My wife and I have seven children. When I share with others that my wife and I have seven children, I joking comment that my hope is that at least one of them will wipe my nose when I get older and can’t do it for myself. Some may say that, with seven children, I should have a pretty good chance of this becoming a reality (although the children may just pass me around among them).
In 2006 and again in 2010, my wife, seven children and I spent the majority of our summer driving around the country. We left from our home in California, drove through the southern states to Florida, up the Eastern seaboard and back to California via a northern route. We started each day expecting to see new sights and having fun. Although some days we experienced rain and disappointment, I think we can all say, that on average, each day was a good day.
As we prepared for the trip, we spent a lot of time reviewing our goals (the various diverse locations we wanted to see), the best way to accomplish our goals (which roads to take, cities to stay in) and the outcomes we wanted (strengthening family bonds and enjoying our beautiful and diverse country). Occasionally we faced challenges we did not think we could overcome, but because of our planning, we stayed the course and were able to enjoy this beautiful country full of diverse people and geography.
On our return into the Bay Area during our 2006 trip, I asked the children if they had fun and if they would want to do something like this again. Somewhat to my surprise, they all said they would do it again (hence why we did something similar in 2010). Some friends have commented that they have tried long road trips as a family and did not experience the same results.
Similar to road trips, many people say they enjoy their investment experience while others don’t. My experience has shown that those who don’t use an identified investment methodology often find investing to be a frustrating experience. While an identified investment methodology should be tailored to each individual/family, it will generally include the following:
- An investment plan that fits your needs and risk tolerance
- Global diversification
- Manage expenses, turnover and taxes
- Stay disciplined through market dips and swings
- Structure the portfolio along the dimensions of expected returns.
In previous messages, we discussed staying disciplined through market dips and swings (https://www.montageadvisors.com/blog/speeding-tickets-and-timing-the-market) and structuring the portfolio along the dimensions of expected returns (https://www.montageadvisors.com/blog/marital-bliss-and-dimensions-of-return). The focus of this message is need for diversification in your investments.
During the Go-Go 90’s dot-com stocks were all the rage. It seemed that virtually any stock that dealt with the internet was booming and, for many, it seemed fairly easy to have spectacular investment returns. As the 90’s continued into early 2000, I saw many people invest the majority of their investment assets in the technology sector of the economy. This seemed like a great idea…until the dot-com bust occurred. The Nasdaq index reached a high of about 5,048 on March 10, 2000. By October 4, 2002, the Nasdaq index dropped to about 1,139 – resulting in a drop of nearly 77 percent.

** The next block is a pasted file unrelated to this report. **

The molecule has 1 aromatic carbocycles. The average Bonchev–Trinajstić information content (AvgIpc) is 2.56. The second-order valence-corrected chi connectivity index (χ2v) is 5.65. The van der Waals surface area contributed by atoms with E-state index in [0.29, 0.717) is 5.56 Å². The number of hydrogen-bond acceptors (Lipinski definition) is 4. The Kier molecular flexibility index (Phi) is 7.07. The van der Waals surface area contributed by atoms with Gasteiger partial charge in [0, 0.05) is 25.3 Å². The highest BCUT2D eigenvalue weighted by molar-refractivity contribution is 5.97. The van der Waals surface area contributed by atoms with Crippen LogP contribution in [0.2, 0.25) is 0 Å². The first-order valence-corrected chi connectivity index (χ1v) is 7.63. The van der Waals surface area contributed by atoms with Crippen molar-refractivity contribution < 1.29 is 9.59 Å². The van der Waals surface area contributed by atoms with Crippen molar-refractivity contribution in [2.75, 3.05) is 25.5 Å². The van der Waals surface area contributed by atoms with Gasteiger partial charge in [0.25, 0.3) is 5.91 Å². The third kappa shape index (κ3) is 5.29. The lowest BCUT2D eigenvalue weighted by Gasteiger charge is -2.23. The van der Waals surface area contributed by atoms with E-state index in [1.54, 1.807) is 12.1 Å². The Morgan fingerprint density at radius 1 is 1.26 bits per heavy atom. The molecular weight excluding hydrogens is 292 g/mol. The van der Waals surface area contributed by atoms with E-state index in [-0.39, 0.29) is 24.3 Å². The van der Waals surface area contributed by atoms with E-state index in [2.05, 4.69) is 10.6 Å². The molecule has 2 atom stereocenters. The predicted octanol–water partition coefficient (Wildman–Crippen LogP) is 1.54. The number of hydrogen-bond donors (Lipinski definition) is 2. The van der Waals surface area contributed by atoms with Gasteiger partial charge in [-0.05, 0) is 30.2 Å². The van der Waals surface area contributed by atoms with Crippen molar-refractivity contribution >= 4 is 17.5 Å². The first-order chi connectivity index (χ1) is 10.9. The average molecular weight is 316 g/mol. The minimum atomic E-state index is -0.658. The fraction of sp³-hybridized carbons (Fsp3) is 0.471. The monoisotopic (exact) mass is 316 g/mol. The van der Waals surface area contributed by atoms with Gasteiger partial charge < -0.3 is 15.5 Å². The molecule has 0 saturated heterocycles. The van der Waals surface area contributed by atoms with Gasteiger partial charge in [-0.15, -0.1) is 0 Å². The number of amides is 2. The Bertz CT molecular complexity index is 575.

Many commentators have termed the decade between January 2000 to December 2009 as the “Lost Decade”. This period of time has been called this for a very simple reason - if you were to have invested $1,000,000 in the S&P 500 Index (representing 500 US companies) on January 1, 2000 and held this for a 10-year time period (through December 2009), your portfolio would have dropped to approximately $910,000 (a negative return over a 10-year period of time).
Conversely, if you were to have invested approximately 30 percent of your assets in international markets and targeted some of the “dimensions of return” (discussed in one of our previous messages), your investment account could have been valued at approximately $2,060,000 during that same time period (see graph below).
To emphasize the point behind the long-term benefit of diversifying globally, among sectors and targeting the “dimensions of return”, see the following graph that demonstrates the benefit for a 48-year time period (1970-2018).
The key lesson to learn from these examples is the importance of diversification. During the dot-com bust, a Nasdaq heavy (technology sector) allocation of your investments experienced significant declines. During the “Lost Decade”, if someone had proper “global” diversification, they could have experienced a better investment experience.
While I love living in the Bay Area, my family’s drive around the country, allowed us to enjoy so much more out of life as we sought diversity in the geography and people that we met along the way. Similarly, when it comes to our investment experience, greater diversification (i.e. global markets, various sectors of the economy, targeting the dimensions of return, etc.) may provide a richer investment experience.
Lastly, while all of us have different goals (life, family, financial, retirement, etc.) we all have a desire to accomplish them. I have found that I do a better job accomplishing my goals when they are specifically identified and I create a plan to accomplish them. I also have found that life will throw us a curveball or two which “allows” us to review our plans to determine if a course correction is needed or to just endure the challenge and press forward. Sometimes we find ourselves working hard to avoid all problems, when we should accept that life can be difficult, but as long as we have a sound plan in place, we can work through the problems.